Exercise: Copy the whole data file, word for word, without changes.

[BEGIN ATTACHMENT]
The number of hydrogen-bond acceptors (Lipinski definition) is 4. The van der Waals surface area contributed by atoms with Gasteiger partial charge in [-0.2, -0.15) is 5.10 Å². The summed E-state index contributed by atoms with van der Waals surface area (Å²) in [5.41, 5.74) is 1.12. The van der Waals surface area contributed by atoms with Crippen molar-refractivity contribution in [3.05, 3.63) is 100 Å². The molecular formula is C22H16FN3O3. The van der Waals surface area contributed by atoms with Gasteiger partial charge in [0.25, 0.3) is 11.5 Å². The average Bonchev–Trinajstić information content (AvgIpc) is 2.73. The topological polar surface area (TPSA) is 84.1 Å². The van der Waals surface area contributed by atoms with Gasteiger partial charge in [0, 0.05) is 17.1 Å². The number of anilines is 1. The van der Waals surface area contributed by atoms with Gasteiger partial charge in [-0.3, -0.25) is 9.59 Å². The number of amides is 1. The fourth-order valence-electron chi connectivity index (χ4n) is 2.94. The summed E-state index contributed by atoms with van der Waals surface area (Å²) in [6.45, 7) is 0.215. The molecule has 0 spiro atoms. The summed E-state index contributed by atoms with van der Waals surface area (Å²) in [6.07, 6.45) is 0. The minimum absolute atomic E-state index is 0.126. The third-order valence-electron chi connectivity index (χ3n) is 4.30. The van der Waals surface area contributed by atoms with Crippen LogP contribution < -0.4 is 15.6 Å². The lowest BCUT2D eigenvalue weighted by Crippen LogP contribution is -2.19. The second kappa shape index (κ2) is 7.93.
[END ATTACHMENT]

The number of hydrogen-bond acceptors (Lipinski definition) is 4. The van der Waals surface area contributed by atoms with Gasteiger partial charge in [-0.2, -0.15) is 5.10 Å². The summed E-state index contributed by atoms with van der Waals surface area (Å²) in [5.41, 5.74) is 1.12. The van der Waals surface area contributed by atoms with Crippen molar-refractivity contribution in [3.05, 3.63) is 100 Å². The molecular formula is C22H16FN3O3. The van der Waals surface area contributed by atoms with Gasteiger partial charge in [0.25, 0.3) is 11.5 Å². The average Bonchev–Trinajstić information content (AvgIpc) is 2.73. The topological polar surface area (TPSA) is 84.1 Å². The van der Waals surface area contributed by atoms with Gasteiger partial charge in [0, 0.05) is 17.1 Å². The number of anilines is 1. The van der Waals surface area contributed by atoms with Gasteiger partial charge in [-0.3, -0.25) is 9.59 Å². The number of amides is 1. The fourth-order valence-electron chi connectivity index (χ4n) is 2.94. The summed E-state index contributed by atoms with van der Waals surface area (Å²) in [6.45, 7) is 0.215. The molecule has 0 spiro atoms. The summed E-state index contributed by atoms with van der Waals surface area (Å²) in [6.07, 6.45) is 0. The minimum absolute atomic E-state index is 0.126. The third-order valence-electron chi connectivity index (χ3n) is 4.30. The van der Waals surface area contributed by atoms with Crippen LogP contribution < -0.4 is 15.6 Å². The lowest BCUT2D eigenvalue weighted by Crippen LogP contribution is -2.19. The second kappa shape index (κ2) is 7.93.